appeal, Ms. Twilley has raised multiple challenges to the
ALJ's decision. The Court considers each argument in
Substantial evidence supports the ALJ's credibility
Twilley argues that ALJ failed to properly state reasons for
discounting her credibility. (Doc. 11, p. 24). “To
establish a disability based on testimony of pain and other
symptoms, the claimant must satisfy two parts of a three-part
test by showing ‘(1) evidence of an underlying medical
condition; and (2) either (a) objective medical evidence
confirming the severity of the alleged pain; or (b) that the
objectively determined medical condition can reasonably be
expected to give rise to the claimed pain.'”
Zuba-Ingram v. Comm'r of Social Sec., 600
Fed.Appx. 650, 656 (11th Cir. 2015) (quoting Wilson v.
Barnhart, 284 F.3d 1219, 1225 (11th Cir. 2002) (per
curiam)). A claimant's testimony coupled with evidence
that meets this standard “is itself sufficient to
support a finding of disability.” Holt v.
Sullivan, 921 F.2d 1221, 1223 (11th Cir. 1991) (citation
ALJ discredits a claimant's subjective testimony, then
the ALJ “must articulate explicit and adequate reasons
for doing so.” Wilson, 284 F.3d at 1225.
“While an adequate credibility finding need not cite
particular phrases or formulations[, ] broad findings that a
claimant lacked credibility . . . are not enough . . .
.” Foote v. Chater, 67 F.3d 1553, 1562 (11th
Cir. 1995) (per curiam); see SSR 96-7P, 1996 WL
374186 at *2 (“The determination or decision must
contain specific reasons for the finding on credibility,
supported by the evidence in the case record, and must be
sufficiently specific to make clear to the individual and to
any subsequent reviewers the weight the adjudicator gave to
the individual's statements and the reasons for that
Twilley reported limitations related to migraines and
fibromyalgia, among other issues. (Doc. 6-7, p. 13). In her
function report, she stated that sometimes she has to stay in
bed all day if she has a bad migraine. (Doc. 6-7, p. 26). She
also reported that she sometimes cooks for her children, she
can drive when she is not having a migraine or a seizure, and
she goes shopping about once a week. (Doc. 6-7, pp. 28-29).
administrative hearing, Ms. Twilley testified that she has
migraines approximately three times per month, and her
migraine headaches typically last one week. (Doc. 6-3, pp.
46-47). She reported taking medication, but she stated that
it does not work. (Doc. 6-3, p. 48). She explained that when
she has a migraine, she must lie down in a dark room. (Doc.
6-3, p. 48). She stated that her daughter does most of the
housework. (Doc. 6-3, p. 53). She also stated that she has
fibromyalgia that causes her pain. (Doc. 6-3, p. 49). Ms.
Twilley stated that in a 12 month period, she may have
stress-induced seizures in eight of those months. (Doc. 6-3,
p. 58). Sometimes three days pass between the seizures, and
other times, seizures may occur in two-week intervals. (Doc.
6-3, pp. 58-59).
found that “[Ms. Twilley's] medically determinable
impairments could reasonably be expected to cause the alleged
symptoms; however, [Ms. Twilley's] statements concerning
the intensity, persistence and limiting effects of these
symptoms are not entirely credible . . . .” (Doc. 6-3,
determined that a “lack of medical treatment and
objective abnormalities undermines the claimant's
allegations about the debilitating nature of her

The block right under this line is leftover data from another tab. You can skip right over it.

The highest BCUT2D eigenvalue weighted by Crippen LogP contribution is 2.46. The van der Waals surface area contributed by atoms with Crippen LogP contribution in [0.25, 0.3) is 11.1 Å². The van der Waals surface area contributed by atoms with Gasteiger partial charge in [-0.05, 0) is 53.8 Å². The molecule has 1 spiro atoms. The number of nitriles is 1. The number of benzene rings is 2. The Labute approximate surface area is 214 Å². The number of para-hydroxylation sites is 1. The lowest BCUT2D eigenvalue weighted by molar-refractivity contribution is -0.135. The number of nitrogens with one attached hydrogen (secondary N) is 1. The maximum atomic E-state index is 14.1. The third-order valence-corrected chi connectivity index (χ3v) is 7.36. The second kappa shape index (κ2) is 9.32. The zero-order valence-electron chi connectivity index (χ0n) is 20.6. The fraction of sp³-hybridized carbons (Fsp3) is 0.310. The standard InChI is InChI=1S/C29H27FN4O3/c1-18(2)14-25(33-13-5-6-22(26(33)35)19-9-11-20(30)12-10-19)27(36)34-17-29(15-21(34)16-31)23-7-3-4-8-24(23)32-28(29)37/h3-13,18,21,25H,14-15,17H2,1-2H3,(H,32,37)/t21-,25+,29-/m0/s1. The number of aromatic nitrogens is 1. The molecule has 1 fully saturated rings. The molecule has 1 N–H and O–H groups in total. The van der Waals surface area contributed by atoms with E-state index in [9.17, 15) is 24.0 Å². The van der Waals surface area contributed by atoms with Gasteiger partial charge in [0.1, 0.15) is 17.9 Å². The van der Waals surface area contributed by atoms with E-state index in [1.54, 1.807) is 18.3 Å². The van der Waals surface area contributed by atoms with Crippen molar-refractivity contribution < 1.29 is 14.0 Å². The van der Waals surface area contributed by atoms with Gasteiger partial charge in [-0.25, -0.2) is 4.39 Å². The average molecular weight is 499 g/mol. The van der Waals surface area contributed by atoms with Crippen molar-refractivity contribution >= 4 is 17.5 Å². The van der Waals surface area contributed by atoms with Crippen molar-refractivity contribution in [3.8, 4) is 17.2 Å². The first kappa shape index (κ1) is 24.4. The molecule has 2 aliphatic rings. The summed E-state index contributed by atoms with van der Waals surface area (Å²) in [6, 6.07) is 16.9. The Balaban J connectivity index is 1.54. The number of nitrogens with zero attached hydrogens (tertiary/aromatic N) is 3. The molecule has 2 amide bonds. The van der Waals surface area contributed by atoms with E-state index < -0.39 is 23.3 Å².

impairments.” (Doc. 6-3, p. 31). Regarding headaches
and seizures, the ALJ stated that the record does not contain
“a longitudinal treatment history of [Ms.
Twilley's] impairments, only a few hospital
visits.” (Doc. 6-3, p. 31). The ALJ recognized that Ms.
Twilley's doctor stated that she had multiple admissions
and consultations, but the ALJ noted that the doctor did not
provide “treatment records or objective medical
evidence to support his statement.” (Doc. 6-3, p. 31).
In addition, the ALJ observed that Ms. Twilley's test
results generally were normal. (Doc. 6-3, p. 31). With
respect to Ms. Twilley's fibromyalgia, history of asthma,
and mitral valve disorder, the ALJ observed that Ms. Twilley
“received little or no treatment.” (Doc. 6-3, p.
31). The ALJ noted that Ms. Twilley's doctor, Dr. Sesay,
found that Ms. Twilley suffers from fibromyalgia, but the ALJ
observed that there were no treatment records, and
examination records contained normal findings. (Doc. 6-3, p
31). The ALJ also determined that Ms. Twilley's
“activities of daily living are greater than what one
would expect of a fully disabled individual.” (Doc.
6-3, p. 32). In addition, the ALJ explained that Ms.
Twilley's work history undercuts her testimony. (Doc.
6-3, p. 32).
brief, Ms. Twilley states that the evidence “does
reveal six admissions and/or ER visits for migraine headaches
with seizures.” (Doc. 11, p. 21).Otherwise, Ms.
Twilley does not identify evidence in the administrative
record that contradicts the ALJ's findings. The Court has
examined the medical evidence and the evidence concerning Ms.
Twilley's daily activities and finds that substantial
evidence supports the ALJ's credibility determination.
evaluating the credibility of the claimant's reports of
the severity of her condition, an ALJ may examine the extent
to which a claimant has sought medical treatment. SSR 96-7p,
1996 WL 374186, *7. An ALJ also may consider whether tests
results in medical records reveal normal findings. Brown
v. Comm'r of Soc. Sec., 680 Fed.Appx. 822, 826 (11th
Cir. 2017) (evidence supported the ALJ's determination
that claimant was only partially credible where no physician
suggested claimant could not work, physicians reported mostly
normal conditions, MRI scans were normal, doctors recommended
conservative treatments, and claimant could engage in a range